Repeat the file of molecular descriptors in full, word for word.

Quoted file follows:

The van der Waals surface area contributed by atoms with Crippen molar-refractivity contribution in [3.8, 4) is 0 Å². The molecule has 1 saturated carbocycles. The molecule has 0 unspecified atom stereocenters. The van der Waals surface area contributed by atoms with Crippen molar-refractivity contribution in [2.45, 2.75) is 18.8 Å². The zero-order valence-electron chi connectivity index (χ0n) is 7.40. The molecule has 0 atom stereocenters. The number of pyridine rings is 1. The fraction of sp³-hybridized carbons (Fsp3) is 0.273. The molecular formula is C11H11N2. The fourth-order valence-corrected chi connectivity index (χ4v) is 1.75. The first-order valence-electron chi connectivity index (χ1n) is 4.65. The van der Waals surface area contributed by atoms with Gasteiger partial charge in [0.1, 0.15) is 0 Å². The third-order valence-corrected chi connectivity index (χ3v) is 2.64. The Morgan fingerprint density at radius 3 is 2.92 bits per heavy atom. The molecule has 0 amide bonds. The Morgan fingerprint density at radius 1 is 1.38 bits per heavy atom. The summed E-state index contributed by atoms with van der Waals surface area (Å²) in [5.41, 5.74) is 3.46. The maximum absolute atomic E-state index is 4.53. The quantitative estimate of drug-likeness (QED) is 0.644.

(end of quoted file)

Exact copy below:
The van der Waals surface area contributed by atoms with Crippen molar-refractivity contribution in [3.8, 4) is 0 Å². The molecule has 1 saturated carbocycles. The molecule has 0 unspecified atom stereocenters. The van der Waals surface area contributed by atoms with Crippen molar-refractivity contribution in [2.45, 2.75) is 18.8 Å². The zero-order valence-electron chi connectivity index (χ0n) is 7.40. The molecule has 0 atom stereocenters. The number of pyridine rings is 1. The fraction of sp³-hybridized carbons (Fsp3) is 0.273. The molecular formula is C11H11N2. The fourth-order valence-corrected chi connectivity index (χ4v) is 1.75. The first-order valence-electron chi connectivity index (χ1n) is 4.65. The van der Waals surface area contributed by atoms with Gasteiger partial charge in [0.1, 0.15) is 0 Å². The third-order valence-corrected chi connectivity index (χ3v) is 2.64. The Morgan fingerprint density at radius 3 is 2.92 bits per heavy atom. The molecule has 0 amide bonds. The Morgan fingerprint density at radius 1 is 1.38 bits per heavy atom. The summed E-state index contributed by atoms with van der Waals surface area (Å²) in [5.41, 5.74) is 3.46. The maximum absolute atomic E-state index is 4.53. The quantitative estimate of drug-likeness (QED) is 0.644.